Online harassment is commonly experienced among all Internet users, but young women specifically experience more online stalking and sexual harassment than men the same age and even women who are a few years older, according to a new report by Pew Research Center.

The report’s findings, released Wednesday, were drawn from an online survey of 2,849 Internet users.

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By Anne L. Kim Posted at 10:57 a.m.
Broadband

October 21, 2014

Hatch Calls for ECPA, ‘Patent Troll’ Legislation in Next Congress

 

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Sen. Orrin Hatch the leaves the Senate side carriage entrance of the Capitol. (Tom Williams/CQ Roll Call)

In prepared remarks for a speech Tuesday detailing a wide-ranging “innovation agenda” for the next Congress, Sen. Orrin G. Hatch, R-Utah, called for enactment of legislation targeting abusive patent litigation as well as changes to electronic privacy law.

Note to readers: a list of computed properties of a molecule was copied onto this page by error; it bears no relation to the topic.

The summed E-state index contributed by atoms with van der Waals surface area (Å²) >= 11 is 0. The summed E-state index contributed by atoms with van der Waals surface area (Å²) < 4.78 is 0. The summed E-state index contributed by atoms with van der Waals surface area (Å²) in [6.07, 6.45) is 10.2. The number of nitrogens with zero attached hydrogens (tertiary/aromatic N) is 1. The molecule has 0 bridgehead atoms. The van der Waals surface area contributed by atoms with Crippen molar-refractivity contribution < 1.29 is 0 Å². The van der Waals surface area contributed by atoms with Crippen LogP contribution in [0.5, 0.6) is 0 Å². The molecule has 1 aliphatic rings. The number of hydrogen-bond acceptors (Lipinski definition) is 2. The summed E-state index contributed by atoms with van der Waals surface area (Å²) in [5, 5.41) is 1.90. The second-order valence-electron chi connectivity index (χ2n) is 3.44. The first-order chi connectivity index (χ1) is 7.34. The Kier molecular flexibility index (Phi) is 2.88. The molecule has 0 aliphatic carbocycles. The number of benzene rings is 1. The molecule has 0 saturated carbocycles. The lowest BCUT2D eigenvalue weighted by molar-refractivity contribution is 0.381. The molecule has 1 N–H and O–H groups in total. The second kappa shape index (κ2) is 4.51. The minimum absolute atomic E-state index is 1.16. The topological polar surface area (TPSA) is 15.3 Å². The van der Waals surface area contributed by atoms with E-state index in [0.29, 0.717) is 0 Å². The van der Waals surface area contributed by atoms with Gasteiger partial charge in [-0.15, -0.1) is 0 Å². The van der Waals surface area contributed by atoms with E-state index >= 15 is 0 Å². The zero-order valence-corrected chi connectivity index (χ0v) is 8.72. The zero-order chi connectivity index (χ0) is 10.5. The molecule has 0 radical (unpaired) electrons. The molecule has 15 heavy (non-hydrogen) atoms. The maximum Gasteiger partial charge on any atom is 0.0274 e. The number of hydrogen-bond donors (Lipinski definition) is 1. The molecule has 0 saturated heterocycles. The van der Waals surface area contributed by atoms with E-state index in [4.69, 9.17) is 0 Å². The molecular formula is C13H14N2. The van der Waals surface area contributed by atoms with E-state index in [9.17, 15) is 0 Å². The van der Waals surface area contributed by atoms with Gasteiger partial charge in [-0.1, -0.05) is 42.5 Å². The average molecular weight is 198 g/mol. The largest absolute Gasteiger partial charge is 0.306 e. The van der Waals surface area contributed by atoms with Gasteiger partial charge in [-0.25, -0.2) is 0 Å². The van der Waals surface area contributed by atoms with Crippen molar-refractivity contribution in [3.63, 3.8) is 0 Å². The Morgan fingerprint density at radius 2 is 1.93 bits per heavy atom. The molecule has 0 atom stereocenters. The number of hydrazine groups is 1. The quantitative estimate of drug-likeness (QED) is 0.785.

In his written remarks for a speech at Overstock.com in Salt Lake City, Utah, the Utah Republican said about a patent litigation bill: “I intend to do everything in my power next Congress to pass such legislation.”

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Q&A: Law Professor Ryan Calo, Part Two

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A man practices surgery using a robot during the opening of the robotics surgery training center ‘Onze-Lieve-Vrouwziekenhuis Vattikuti Robotic Surgery Institute.’ (NICOLAS MAETERLINCK/AFP/Getty Images)